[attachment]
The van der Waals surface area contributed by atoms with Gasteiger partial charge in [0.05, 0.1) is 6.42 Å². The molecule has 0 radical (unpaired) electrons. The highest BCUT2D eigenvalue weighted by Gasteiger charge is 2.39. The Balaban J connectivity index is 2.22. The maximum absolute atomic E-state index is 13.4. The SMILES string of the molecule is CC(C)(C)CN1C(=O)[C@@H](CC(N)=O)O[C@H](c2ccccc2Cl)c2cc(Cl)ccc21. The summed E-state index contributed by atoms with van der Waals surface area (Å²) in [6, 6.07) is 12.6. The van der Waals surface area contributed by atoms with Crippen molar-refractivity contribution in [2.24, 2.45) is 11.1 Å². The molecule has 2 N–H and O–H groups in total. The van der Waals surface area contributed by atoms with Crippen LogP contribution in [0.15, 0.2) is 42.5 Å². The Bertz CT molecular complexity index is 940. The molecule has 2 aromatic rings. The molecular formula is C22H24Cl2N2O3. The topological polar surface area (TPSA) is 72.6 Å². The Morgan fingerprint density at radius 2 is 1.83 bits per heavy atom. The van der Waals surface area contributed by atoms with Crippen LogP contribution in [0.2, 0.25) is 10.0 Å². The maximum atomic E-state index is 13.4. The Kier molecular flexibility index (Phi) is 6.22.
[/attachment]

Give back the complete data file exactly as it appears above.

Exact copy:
The van der Waals surface area contributed by atoms with Gasteiger partial charge in [0.05, 0.1) is 6.42 Å². The molecule has 0 radical (unpaired) electrons. The highest BCUT2D eigenvalue weighted by Gasteiger charge is 2.39. The Balaban J connectivity index is 2.22. The maximum absolute atomic E-state index is 13.4. The SMILES string of the molecule is CC(C)(C)CN1C(=O)[C@@H](CC(N)=O)O[C@H](c2ccccc2Cl)c2cc(Cl)ccc21. The summed E-state index contributed by atoms with van der Waals surface area (Å²) in [6, 6.07) is 12.6. The van der Waals surface area contributed by atoms with Crippen molar-refractivity contribution in [2.24, 2.45) is 11.1 Å². The molecule has 2 N–H and O–H groups in total. The van der Waals surface area contributed by atoms with Crippen LogP contribution in [0.15, 0.2) is 42.5 Å². The Bertz CT molecular complexity index is 940. The molecule has 2 aromatic rings. The molecular formula is C22H24Cl2N2O3. The topological polar surface area (TPSA) is 72.6 Å². The Morgan fingerprint density at radius 2 is 1.83 bits per heavy atom. The van der Waals surface area contributed by atoms with Crippen LogP contribution in [0.2, 0.25) is 10.0 Å². The maximum atomic E-state index is 13.4. The Kier molecular flexibility index (Phi) is 6.22.